Wine has had a long history of being served as an accompaniment to food. The early history of wine has it origins as another dietary staple and a beverage that was often more sanitary than the local water supply.
There is little evidence that much serious thought was given to pairing particular dishes to particular wines with most likely whatever wine was available being used. However, as culinary traditions in a region developed, so too did local winemaking tradition.
Many pairings that are considered “classics” today emerged from the centuries-old relationship between a region’s cuisine and their wines. In Europe, lamb was a staple meat of the diet for many areas that today are leading wine regions.
The red wines of regions such as Bordeaux, Greece, Rioja, Ribera del Duero, Rhone and Provence are considered classic pairings with the lamb dishes found in the local cuisines of those regions.
In Italy, the intimate connection between food and wine is deeply embedded in the culture and is exemplified by the country’s wine. Historically, Italians rarely dined without wine and a region’s wine was crafted to be “food friendly”, often with bright acidity.
While some Italian wines may seem tannic, lean or tart by themselves they often will show a very different profile when paired with boldly flavored Italian foods.
There have been some historical anecdotes that have related to food and wine pairing before modern times. One anecdote often attributed to British wine merchants is “Buy on an apple and sell on cheese” meaning that if a wine tastes good when paired with a raw, uncooked apple it must be truly good and pairing any wine with cheese will make it more palatable to the average consumer and easier to sell.
The principles behind this anecdote lies in the food pairing properties of both fruit and cheeses. Fruits that are high in sugar and acidity (such as the malic acid in green apples) can make wines taste metallic and thin bodied. In contrast, hard cheeses such as cheddar can soften the tannins in wines and make them taste fuller and fruitier.
Another historical anecdote, still repeated today, is “White wine with fish; Red wine with meat”. The root of this adage rests on the principle of matching the body (weight) of the wine with the weight of the food.
Meat was generally heavier and “red” in color so it was assumed that a red wine (which was usually heavier than white wine) paired better. Similarly fish was generally light and “white” in color so it was often paired with white wine.
This adage has become outdated somewhat due to the variety of wine styles prevalent in modern winemaking where there are now many “heavy” white wines such as “New World” oaky Chardonnay that can have more body than lighter reds such as Pinot noir or Italian Merlots.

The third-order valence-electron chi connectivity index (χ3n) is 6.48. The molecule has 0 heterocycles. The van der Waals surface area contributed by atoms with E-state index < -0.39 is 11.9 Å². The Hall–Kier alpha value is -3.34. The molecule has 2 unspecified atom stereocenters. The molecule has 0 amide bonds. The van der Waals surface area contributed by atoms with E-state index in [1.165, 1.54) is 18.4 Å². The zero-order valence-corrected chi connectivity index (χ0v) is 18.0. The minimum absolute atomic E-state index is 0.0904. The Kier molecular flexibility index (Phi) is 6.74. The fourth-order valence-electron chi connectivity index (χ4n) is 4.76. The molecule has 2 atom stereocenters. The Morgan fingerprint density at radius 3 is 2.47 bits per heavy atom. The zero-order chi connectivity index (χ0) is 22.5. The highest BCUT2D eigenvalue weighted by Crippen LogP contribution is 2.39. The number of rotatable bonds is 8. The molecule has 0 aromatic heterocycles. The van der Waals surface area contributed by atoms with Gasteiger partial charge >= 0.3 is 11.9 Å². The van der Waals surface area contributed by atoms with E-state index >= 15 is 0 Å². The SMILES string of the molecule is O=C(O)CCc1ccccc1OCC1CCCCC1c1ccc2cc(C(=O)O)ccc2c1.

Another older idea was “to pair strong cheeses with strong wines,” for example, asiago, a sharply flavored cheese, with Zinfandel, a dark red wine with fruit tones.
In recent years, the popularity and interest in food and wine pairings have increased and taken on new connotations. Industries have sprung up with print publications and media dedicated to expounding on the principles and ideals of pairing the perfect wine with the perfect dish.
In the restaurant industry, there is often a dedicated individual or staff of sommeliers who are trained to recommend wine pairings with the restaurant’s fare.
The origins of this recent phenomenon can be traced to the United States in the 1980s when the wine industry began to advertise wine-drinking as a component of dining rather than as just an alcoholic beverage meant for consumption and intoxication.
Winemakers started to emphasize the kind of food dishes that their wines would go well with, some even printing pairing suggestions on back wine labels.
Food magazines began to suggest particular wines with recipes and restaurants would offer multi-course dinners matched with a specific wine for each course.
Today there are multiple sources for detailed guidelines and tips on food and wine pairing. But many wine drinkers select wine pairings based on instinct, the mood of the meal or simply a desire to drink a particular wine at the moment they desire to eat a particular meal.
The subjective nature of taste makes it possible to drink any kind of wine with any kind of food and have an enjoyable experience. Wine expert Mark Oldman has noted “Food and wine pairing can be like sex and pizza: even when it’s bad, it can still be pretty good” and gives the example of wedding cake with a dry sparkling wine.
A very dry wine with a very sweet food is, according to Oldman, “the equivalent of nails on a chalkboard” and is not a “good pairing” according to most guidelines but the atmosphere of the occasion and the subjective nature of taste can trump any rule or guideline.
Today, many wine experts and advocates in the realm of food and wine pairing try to focus on the more objective physical aspects of food that have an effect on the palate, altering (or enhancing) the perception of various aspects of the wine.